- To eradicate homelessness by building support homes in municipalities that are suitable for people’s various needs in a variety of ways. To ensure that every resident has access to accommodation and the necessary hygiene items.
- To ensure adequate resources and service points for substance abuse work in all municipalities.
- To further develop food aid to strengthen inclusion, together with food aid actors, and ensure the availability of a wide range of food aid in situations where support from the benefit system is insufficient. To increase service advice and low-threshold services for food aid users.
- To ensure reasonable customer fees where necessary and ensure that payments of those already in a weak financial situation are not transferred to debt collection agencies.
- To invest in memory-friendly digital services and living environs. Clear signs, both written and pictorial, promote memory-friendliness.
2. Functioning social and health services
Social and health services reform is still ongoing. However, the position of the Greens is clear: we need a health care package that relies on reducing health inequalities, seamless care chains and improving access to services, rather than short-term savings targets. In the long run, this is also the most economically viable option when people have timely access to treatment. In a green municipality, everyone – regardless of age, wealth or background – has quick access to treatment.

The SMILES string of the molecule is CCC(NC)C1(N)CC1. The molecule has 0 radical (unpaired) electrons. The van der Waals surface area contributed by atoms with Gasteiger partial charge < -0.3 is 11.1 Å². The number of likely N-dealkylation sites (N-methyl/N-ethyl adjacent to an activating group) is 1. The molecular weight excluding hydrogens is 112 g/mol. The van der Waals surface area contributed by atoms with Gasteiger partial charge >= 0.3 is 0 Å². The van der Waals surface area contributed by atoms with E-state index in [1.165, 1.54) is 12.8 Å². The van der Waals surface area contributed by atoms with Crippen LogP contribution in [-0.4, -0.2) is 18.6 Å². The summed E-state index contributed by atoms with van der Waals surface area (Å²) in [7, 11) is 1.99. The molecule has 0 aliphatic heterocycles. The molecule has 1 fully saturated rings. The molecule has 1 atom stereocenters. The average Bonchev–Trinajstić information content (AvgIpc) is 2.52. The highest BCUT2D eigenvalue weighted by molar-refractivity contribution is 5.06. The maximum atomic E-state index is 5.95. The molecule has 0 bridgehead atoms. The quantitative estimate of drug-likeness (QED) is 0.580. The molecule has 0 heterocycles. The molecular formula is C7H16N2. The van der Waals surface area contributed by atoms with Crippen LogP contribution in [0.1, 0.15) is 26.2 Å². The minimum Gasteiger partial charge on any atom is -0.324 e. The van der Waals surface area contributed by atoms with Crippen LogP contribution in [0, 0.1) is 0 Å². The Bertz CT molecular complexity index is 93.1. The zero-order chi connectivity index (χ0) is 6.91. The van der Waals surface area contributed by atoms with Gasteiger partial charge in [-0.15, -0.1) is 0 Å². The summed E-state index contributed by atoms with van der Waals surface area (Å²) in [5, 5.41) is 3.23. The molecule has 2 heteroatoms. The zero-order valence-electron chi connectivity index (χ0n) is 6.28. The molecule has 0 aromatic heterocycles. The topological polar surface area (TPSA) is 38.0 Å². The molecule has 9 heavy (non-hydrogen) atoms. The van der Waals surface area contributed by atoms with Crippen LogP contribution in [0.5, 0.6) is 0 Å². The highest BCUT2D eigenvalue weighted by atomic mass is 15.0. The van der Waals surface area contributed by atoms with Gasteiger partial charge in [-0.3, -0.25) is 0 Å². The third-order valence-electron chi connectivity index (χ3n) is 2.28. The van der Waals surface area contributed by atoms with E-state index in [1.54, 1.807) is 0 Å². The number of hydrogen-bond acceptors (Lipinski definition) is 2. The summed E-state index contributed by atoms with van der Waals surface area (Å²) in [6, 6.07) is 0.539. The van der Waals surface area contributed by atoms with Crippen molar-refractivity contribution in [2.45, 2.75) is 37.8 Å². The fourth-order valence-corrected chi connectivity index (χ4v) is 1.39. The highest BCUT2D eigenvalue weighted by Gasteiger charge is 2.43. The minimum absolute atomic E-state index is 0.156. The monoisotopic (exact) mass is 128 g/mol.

We are particularly concerned about the poor availability of mental health services. Receiving treatment quickly is important in public health services. Growing mental health problems, especially among young adults, need to be addressed in a timely manner. In a green municipality, for example, incapacity for work, burnout and depression are prevented by investing in low-threshold mental health services.
Adequate availability of student services and health care is ensured in student municipalities.
In a green municipality, the well-being of children and families is supported by investing in diverse family services and help brought home. Children’s right to a safe life is ensured by investing in child protection and permanent staff.